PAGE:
“He was on top of his game, and that was the bottom line.” — Red Barons infielder Greg Legg
The date: April 6, 1989
The place: Silver Stadium (Rochester, N.Y.)
The situation: Simply put, the actual baseball started here, in an ancient, cavernous stadium on Norton Street in Rochester. Professional baseball in Scranton and Wilkes-Barre had been gone for more than three decades at that point. Scranton hadn’t had a team since Smut Aderholt’s Miners went 51-100 and finished eighth in the Eastern League in 1953. The Wilkes-Barre Barons moved to Johnstown in midseason, on July 1, 1955, and that was it. Until April 6, 1989.
The lead-in: The dream started more than a decade earlier. A Scranton attorney named John McGee, the catalyst for professional baseball’s return to the region, began pushing for the purchase of a minor league team to play in a stadium that had not been built. In 1984, the group helped form to lead the push, Northeast Baseball Inc., asked Lackawanna County Commissioners to secure funding for their project, and the commissioners responded with a challenge: Prove there is local interest. Sell 2,000 season tickets by early 1985, and you’ll get your funding.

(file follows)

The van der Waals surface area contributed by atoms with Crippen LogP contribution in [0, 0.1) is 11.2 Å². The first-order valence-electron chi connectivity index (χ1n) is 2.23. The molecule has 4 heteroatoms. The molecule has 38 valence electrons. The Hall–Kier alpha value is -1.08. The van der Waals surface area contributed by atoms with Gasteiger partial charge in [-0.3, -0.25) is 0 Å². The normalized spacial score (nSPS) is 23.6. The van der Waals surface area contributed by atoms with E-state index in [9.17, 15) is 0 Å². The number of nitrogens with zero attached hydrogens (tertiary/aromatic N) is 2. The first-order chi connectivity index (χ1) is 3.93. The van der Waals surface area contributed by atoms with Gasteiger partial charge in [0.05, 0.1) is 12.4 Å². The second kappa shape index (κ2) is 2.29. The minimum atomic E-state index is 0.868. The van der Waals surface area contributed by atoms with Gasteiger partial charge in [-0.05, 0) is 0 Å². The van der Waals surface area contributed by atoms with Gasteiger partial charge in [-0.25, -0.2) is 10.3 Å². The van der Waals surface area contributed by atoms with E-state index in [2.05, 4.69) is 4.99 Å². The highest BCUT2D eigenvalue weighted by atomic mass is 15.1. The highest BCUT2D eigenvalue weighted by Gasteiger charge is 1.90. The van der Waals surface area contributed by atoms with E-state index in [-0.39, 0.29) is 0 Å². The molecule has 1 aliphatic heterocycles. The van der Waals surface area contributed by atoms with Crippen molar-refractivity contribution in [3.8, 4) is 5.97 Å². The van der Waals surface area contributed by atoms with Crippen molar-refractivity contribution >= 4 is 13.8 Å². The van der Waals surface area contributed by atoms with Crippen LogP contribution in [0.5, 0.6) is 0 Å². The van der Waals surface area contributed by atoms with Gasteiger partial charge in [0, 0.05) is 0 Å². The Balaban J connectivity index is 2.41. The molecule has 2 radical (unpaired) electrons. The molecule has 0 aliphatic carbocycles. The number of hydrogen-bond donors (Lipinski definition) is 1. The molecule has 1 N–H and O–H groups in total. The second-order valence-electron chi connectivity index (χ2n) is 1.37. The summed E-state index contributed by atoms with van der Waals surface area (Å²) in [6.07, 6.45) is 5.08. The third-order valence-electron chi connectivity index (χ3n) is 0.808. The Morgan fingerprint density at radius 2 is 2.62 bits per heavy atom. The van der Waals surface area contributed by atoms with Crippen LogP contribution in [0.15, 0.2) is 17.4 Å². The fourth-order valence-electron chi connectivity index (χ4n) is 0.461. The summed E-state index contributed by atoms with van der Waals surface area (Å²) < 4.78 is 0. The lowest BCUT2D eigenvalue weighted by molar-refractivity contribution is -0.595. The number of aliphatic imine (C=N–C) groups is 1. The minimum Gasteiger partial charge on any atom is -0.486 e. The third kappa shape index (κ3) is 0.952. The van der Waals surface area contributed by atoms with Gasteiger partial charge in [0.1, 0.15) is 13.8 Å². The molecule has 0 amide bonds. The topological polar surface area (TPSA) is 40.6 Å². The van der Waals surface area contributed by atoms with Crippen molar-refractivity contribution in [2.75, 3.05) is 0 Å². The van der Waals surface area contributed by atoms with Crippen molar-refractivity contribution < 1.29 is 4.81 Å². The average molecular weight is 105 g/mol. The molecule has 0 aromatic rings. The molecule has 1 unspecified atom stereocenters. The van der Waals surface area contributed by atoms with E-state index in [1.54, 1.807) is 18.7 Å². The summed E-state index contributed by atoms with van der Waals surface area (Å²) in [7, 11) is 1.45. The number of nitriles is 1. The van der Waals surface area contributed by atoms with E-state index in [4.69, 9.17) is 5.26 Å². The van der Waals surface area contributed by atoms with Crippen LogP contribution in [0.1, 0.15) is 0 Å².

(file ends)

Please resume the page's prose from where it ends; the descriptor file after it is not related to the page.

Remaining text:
They sold 2,200, a lot of tickets for a team that didn’t exist, to play in a stadium that hadn’t been built.
The group purchased a Double-A franchise — Cleveland’s Double-A affiliate in Waterbury — but to make a long story (which we’ll discuss in more detail later in the series) short, the team wound up winning a fierce legal battle to purchase the Triple-A Maine Guides. The Philadelphia Phillies moved their Triple-A operation to Maine in 1987, with an eye on that franchise moving to Scranton/Wilkes-Barre down the road.
By 1989, that dream became a reality.
The moment: When a speedy 24-year-old outfielder named Kevin Bootay dug into the batters box face a hard-throwing, 22-year-old Rochester right-hander that afternoon at Silver Stadium, it showed local fans what minor-league baseball was all about.
Bootay, in the Red Barons’ road greys, was not just the first batter in Red Barons history, but a player looking to prove he belonged after five solid seasons in the Rangers organization didn’t net him a major league opportunity.